The lesson learned by Trump was not that saying shocking, untrue, and arguably racist things about immigrants was politically dangerous but that doing so helped him become President. “Remember I made that speech, and I was badly criticized? ‘Oh, it’s so terrible, what he said,’ ” he told the audience. “Turned out I was a hundred per cent right. That’s why I got elected.”.. this is exactly what Merkley predicts Trump will do between now and November. He told me in our interview that he considers Trump a “fear” candidate from a Republican Party that had learned to run what Merkley called the “three-terrors strategy”: pick three issues that scare the American public, and emphasize them at all costs... he predicted, illegal immigration will be one of Trump’s main rallying cries.. Merkley acknowledged that his more cautious Democratic colleagues could well be right: changing the subject to immigration plays into the President’s hands. “I just feel like when you see children being mistreated, forget the politics,” Merkley told me. “You’ve got to call it out as completely wrong.”
just calling out deceit is insufficient. It is essential as well to understand why Trump tells particular lies at particular moments and to be hardheaded in judging how effective they are.
.. Republicans on the ballot this fall should be asked if they see Pelosi as an “MS-13 lover,” and if not, whether they will denounce Trump for saying such a thing. I am not holding my breath.
.. Yet sometimes Trump engages in a perverse form of transparency. He signaled clearly that the whole point of his screed — during which he also re-upped his claim that Mexico would pay for his border wall — was about the midterm elections. Immigration, he said, is “a good issue for us, not for them.”
.. Why immigration? It’s not the central concern of most voters. A Gallup survey in May found that 10 percent of Americans listed it as the most important problem facing the country. And Trump’s wall is not popular — in a recent CBS News poll, 59 percent of Americans were against building it... But currently, Trump and the Republicans aren’t focused on the majority of Americans. They are petrified that their own loyalists do not seem very motivated about voting in November... just 26 percent of Americans strongly approved of Trump’s job performance, compared with 41 percent who strongly disapproved... Trump and his party feel they need to screech loudly to get their side back into the game, and attacking immigration (going back to Mexican “rapists”) is the signature Trump talking point... Republican House candidates are following Trump’s lead, according to a USA Today study published Tuesday, “blanketing the airwaves with TV ads embracing a hard line on immigration.” By contrast, health care was the topic most invoked in Democratic spots. The GOP’s emphasis may shift some after the primaries, but Republicans seem to know that wedge issues are more useful to them than their record.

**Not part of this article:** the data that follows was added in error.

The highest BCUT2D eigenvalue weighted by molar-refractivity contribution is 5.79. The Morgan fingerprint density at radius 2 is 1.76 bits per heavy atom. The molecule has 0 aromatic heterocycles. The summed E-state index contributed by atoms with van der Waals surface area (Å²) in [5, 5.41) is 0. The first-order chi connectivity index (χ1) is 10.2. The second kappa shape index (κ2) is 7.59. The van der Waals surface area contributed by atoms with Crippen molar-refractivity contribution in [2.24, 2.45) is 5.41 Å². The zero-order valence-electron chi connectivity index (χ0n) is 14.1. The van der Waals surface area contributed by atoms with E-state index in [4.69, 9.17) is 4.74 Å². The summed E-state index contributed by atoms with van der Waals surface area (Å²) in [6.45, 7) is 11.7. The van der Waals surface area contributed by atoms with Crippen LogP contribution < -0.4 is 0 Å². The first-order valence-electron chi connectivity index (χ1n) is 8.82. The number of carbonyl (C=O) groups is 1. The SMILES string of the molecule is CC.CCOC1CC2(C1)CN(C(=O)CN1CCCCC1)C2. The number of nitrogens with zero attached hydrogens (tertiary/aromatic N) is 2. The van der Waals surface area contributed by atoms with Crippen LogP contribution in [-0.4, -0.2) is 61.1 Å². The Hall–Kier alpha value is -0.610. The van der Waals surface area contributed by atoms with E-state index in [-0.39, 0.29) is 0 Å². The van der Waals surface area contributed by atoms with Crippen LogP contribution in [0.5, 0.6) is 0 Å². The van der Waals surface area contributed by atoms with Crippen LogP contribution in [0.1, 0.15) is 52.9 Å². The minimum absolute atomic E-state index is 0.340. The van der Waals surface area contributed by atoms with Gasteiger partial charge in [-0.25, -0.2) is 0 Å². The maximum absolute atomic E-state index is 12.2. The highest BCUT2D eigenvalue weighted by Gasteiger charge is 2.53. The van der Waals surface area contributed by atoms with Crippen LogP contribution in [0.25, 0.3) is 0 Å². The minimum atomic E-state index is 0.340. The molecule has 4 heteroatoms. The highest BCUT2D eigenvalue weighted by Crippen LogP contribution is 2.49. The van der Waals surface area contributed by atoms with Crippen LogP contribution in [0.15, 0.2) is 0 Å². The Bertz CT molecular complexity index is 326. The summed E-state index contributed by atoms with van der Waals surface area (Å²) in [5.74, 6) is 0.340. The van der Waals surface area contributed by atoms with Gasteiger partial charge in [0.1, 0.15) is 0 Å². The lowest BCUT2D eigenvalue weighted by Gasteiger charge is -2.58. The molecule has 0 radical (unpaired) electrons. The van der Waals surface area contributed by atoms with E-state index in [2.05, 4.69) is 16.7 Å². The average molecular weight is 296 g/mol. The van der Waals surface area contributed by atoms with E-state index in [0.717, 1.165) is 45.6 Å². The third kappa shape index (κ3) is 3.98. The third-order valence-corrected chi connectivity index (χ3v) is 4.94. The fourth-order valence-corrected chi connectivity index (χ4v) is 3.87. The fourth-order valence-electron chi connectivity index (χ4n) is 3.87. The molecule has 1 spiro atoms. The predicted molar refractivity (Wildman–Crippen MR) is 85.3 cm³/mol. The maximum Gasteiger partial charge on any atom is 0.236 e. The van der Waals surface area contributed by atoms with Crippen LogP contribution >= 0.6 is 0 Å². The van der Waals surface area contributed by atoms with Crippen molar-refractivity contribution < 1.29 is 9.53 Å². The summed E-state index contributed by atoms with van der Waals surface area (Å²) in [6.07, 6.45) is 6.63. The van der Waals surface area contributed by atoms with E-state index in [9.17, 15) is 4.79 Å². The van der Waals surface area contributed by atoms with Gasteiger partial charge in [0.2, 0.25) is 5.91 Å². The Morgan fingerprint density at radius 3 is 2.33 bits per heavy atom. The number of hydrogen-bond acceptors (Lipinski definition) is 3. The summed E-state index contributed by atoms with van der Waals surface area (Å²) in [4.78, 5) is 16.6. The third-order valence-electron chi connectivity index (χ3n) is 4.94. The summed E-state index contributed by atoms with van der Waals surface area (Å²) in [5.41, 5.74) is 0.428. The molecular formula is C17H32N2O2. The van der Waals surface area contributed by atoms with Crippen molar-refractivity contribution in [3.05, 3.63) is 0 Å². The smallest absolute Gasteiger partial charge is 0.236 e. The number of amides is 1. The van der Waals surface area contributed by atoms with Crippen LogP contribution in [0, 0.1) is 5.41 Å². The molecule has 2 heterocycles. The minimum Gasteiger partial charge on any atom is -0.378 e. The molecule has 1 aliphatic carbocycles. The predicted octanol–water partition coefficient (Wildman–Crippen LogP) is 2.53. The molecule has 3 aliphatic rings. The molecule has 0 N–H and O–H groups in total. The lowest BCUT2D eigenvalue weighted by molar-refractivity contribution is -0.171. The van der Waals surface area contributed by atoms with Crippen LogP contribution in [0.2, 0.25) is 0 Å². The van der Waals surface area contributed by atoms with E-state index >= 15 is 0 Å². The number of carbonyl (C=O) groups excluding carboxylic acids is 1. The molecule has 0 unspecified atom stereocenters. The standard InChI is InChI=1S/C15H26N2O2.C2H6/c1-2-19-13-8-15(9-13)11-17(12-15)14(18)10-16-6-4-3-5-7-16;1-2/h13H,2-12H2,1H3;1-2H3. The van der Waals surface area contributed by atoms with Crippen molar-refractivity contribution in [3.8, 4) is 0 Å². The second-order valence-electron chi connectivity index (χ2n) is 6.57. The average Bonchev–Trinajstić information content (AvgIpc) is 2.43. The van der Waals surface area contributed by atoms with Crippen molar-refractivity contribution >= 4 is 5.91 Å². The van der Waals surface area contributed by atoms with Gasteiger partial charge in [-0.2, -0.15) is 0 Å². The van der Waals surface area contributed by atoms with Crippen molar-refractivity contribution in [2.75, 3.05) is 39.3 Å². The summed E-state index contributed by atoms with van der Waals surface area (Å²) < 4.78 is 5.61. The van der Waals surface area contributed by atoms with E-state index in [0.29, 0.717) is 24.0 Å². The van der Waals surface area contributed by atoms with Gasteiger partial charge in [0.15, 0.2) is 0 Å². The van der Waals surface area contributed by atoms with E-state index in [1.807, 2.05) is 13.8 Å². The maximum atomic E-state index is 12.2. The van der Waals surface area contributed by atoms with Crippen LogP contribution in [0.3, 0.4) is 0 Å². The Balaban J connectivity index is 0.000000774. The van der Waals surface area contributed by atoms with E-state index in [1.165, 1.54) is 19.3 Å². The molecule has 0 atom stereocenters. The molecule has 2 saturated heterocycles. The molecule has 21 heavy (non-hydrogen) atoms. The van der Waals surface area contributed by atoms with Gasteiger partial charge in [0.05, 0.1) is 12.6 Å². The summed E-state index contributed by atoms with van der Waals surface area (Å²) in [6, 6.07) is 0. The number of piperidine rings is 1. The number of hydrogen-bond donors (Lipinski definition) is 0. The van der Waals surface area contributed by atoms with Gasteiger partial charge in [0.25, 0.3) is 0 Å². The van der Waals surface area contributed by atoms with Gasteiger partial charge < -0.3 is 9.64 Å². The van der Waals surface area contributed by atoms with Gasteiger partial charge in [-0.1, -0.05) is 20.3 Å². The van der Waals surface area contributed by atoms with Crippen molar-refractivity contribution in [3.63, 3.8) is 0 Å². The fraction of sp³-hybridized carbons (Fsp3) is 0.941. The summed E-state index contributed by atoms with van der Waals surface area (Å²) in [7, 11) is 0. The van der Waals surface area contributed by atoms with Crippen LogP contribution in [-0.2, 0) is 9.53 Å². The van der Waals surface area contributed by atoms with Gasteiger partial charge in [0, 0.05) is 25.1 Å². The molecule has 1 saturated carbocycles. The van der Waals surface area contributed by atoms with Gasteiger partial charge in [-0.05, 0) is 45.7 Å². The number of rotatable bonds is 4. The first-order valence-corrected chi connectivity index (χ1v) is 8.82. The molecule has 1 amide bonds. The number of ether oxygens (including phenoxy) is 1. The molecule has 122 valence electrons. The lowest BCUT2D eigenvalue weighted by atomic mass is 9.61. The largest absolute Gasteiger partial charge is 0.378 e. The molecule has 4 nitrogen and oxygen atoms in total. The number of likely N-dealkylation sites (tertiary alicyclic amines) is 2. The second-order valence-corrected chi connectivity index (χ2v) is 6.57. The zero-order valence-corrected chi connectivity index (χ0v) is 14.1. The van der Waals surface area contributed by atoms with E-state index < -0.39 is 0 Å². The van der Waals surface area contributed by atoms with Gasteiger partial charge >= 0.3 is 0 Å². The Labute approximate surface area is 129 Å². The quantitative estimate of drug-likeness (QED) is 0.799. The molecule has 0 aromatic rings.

.. Political polarization has many sources, but the prime cause of it now is the president himself. Polarization defines Trump’s survival strategy, and it means that demagoguery —
- toward immigrants,
- toward crime,
- toward special counsel Robert S. Mueller III’s probe,
- toward dissenting NFL players,
- toward anyone who takes him on— is what his presidency is all about... What thus needs exposing is not simply Trump’s indifference to the truth but also the fact that he depends upon the kinds of lies that will tear our country to pieces.
The November midterm elections are vulnerable to the Russian interference that plagued the 2016 presidential election, the Trump administration’s top intelligence official said Tuesday.
Director of National Intelligence Dan Coats warned the Senate Intelligence Committee that Moscow could undertake cyber-influence operations in the coming congressional elections similar to those it stands of accused of running in 2016.
.. “Influence operations, especially through cyber means, will remain a significant threat to U.S. interests as they are cow-cost, relatively low-risk and deniable,” wrote Mr. Coats, a former Republican Indiana senator appointed by Mr. Trump to the top intelligence job in his administration last year. “Russia probably will be the most capable and aggressive source of this threat in 2018.”
.. Mr. Coats, along with the leaders of the National Security Agency and Central Intelligence Agency, told the panel they had already seen evidence Russian intends to interfere in the 2018 elections, but declined to elaborate, citing the public nature of the hearing.
.. Russia’s goal, Mr. Coats said, was to “create wedges that reduce trust and confidence in democratic processes.”
.. Central Intelligence Agency Director Mike Pompeo suggested that North Korea leader Kim Jong Un would be reluctant to give up his nuclear arsenal for fear that it would undermine his standing at home.
.. “The impacts of the long-term trends toward a warming climate, more air pollution, biodiversity loss, and water scarcity are likely to fuel economic and social discontent—and possible upheaval—through 2018,” Mr. Coats’s assessment found.